Aviation bigwigs are calling on tourism boards to curate an African air routes blueprint

Aviation industry leaders at the AviaDev Workshop discussing solutions on the role of aviation in tourism. Picture: Supplied

Aviation industry leaders at the AviaDev Workshop discussing solutions on the role of aviation in tourism. Picture: Supplied

Published Jul 9, 2024


Aviation captains of industry believe national tourism boards have a unique opportunity to and create and drive new airline routes and spur economic growth.

Experts said Africa’s vast tourism potential remains untapped due to a lack of air connectivity.

Speaking at AviaDev Africa workshop, hosted in collaboration with the SADC Business Council Tourism Alliance, airline executives stressed that the power of tourism boards would gain sway in leveraging market data and industry relationships to convince sceptical carriers of the long-term viability of new routes.

UN Tourism’s senior Africa communications expert Kojo Bentum-Williams said tourism is more than just leisure but a critical economic activity that required strategic thinking and collaboration across sectors.

Sylvain Bosc, former chief commercial officer of SAA and Fastjet, emphasised the importance of demonstrating sustained profitability.

“Destination marketing organisations (DMOs) must sell a long-term vision highlighting the destination’s growth prospects and economic impact.

“Creative incentives like co-marketing, reducing airline costs, and quantifying passenger volumes can be more powerful than direct subsidies,” he said.

Bosc said that DMOs needed to leverage existing data from each airline and offer insights into upcoming local economic developments like new mines or infrastructure projects that could drive corporate traffic.

“Local insights can provide airlines with the confidence they need to invest in new routes,” he said.

Natalia Rosa, project lead of the SADC Business Council Tourism Alliance, underscored the critical role of aviation in regional development and said aviation is not a luxury but the lifeblood of a modern regional economy.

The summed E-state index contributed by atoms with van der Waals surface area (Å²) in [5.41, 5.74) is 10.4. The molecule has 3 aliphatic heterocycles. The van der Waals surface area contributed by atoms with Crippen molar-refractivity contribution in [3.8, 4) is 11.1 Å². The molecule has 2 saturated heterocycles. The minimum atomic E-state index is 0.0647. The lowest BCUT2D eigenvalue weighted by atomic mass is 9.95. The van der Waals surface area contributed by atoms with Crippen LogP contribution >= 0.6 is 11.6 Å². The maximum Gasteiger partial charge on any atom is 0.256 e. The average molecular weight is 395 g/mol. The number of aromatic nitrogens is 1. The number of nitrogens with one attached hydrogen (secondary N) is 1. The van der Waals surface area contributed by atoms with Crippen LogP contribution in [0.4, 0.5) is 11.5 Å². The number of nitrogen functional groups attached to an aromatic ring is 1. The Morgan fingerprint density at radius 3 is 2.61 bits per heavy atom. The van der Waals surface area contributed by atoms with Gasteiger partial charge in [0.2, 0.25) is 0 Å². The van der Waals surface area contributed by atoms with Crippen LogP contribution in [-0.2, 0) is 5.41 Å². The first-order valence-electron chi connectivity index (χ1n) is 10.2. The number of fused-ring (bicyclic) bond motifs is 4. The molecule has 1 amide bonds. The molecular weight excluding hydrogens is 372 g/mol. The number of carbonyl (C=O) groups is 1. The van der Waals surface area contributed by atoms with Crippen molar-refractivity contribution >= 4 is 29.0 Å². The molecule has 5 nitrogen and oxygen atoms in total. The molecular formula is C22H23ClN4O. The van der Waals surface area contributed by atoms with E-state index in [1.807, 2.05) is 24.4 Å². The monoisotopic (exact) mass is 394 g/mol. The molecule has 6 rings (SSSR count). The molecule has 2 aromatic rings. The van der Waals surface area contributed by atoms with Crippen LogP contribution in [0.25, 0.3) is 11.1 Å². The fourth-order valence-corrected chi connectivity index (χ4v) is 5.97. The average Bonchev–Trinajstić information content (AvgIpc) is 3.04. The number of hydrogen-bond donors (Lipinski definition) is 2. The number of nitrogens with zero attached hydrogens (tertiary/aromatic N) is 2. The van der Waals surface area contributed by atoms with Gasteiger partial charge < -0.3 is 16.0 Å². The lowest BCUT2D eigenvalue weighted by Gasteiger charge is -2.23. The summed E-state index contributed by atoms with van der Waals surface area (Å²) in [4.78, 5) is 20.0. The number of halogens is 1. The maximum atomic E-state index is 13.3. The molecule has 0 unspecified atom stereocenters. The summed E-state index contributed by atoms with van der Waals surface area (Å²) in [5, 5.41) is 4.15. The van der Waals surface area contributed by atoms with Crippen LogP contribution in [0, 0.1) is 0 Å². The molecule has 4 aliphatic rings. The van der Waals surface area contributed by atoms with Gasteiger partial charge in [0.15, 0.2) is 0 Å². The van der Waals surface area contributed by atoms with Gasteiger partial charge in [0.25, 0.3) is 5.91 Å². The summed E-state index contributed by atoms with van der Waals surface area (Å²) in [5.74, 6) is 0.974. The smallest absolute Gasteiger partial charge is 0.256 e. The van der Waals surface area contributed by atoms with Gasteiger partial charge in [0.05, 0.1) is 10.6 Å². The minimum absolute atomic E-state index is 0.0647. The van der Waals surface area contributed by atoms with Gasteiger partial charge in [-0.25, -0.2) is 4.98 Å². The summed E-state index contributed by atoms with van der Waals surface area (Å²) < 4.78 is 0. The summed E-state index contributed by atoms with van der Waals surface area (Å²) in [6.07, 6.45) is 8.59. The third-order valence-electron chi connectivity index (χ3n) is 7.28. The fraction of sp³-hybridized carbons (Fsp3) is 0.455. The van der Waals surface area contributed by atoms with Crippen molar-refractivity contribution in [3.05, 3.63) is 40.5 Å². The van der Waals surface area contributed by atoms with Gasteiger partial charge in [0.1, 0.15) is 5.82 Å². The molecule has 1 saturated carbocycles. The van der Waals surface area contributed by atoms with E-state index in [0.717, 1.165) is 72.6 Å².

“Improved air connectivity unlocks a range of benefits; it streamlines travel, opens doors for new tourism markets, and strengthens regional economic ties,” she said.

Gavin Eccles, head of vertical at BAE Ventures, emphasised tourism boards must be at the table with compelling cases backed by local market insights, travel trade ties and unique selling points that airlines often lack.

“Tourism boards should not only provide data but also offer a local perspective that airlines may not have,” said Eccles.

Jillian Blackbeard, CEO of Africa’s Eden Tourism Association, highlighted successful collaboration with Proflight through local stakeholder and trade backing, building airline confidence without major incentives.

“We worked closely with Proflight and local stakeholders to ensure that routes were supported by the trade and the private sector, which helped build confidence in the airline and led to successful route development without significant financial incentives,” said Blackbeard.

AviaDev said co-ordinated efforts leveraging DMOs’ destination expertise could unlock increased connectivity - a lifeline for Africa’s tourism economies long grounded by poor air links.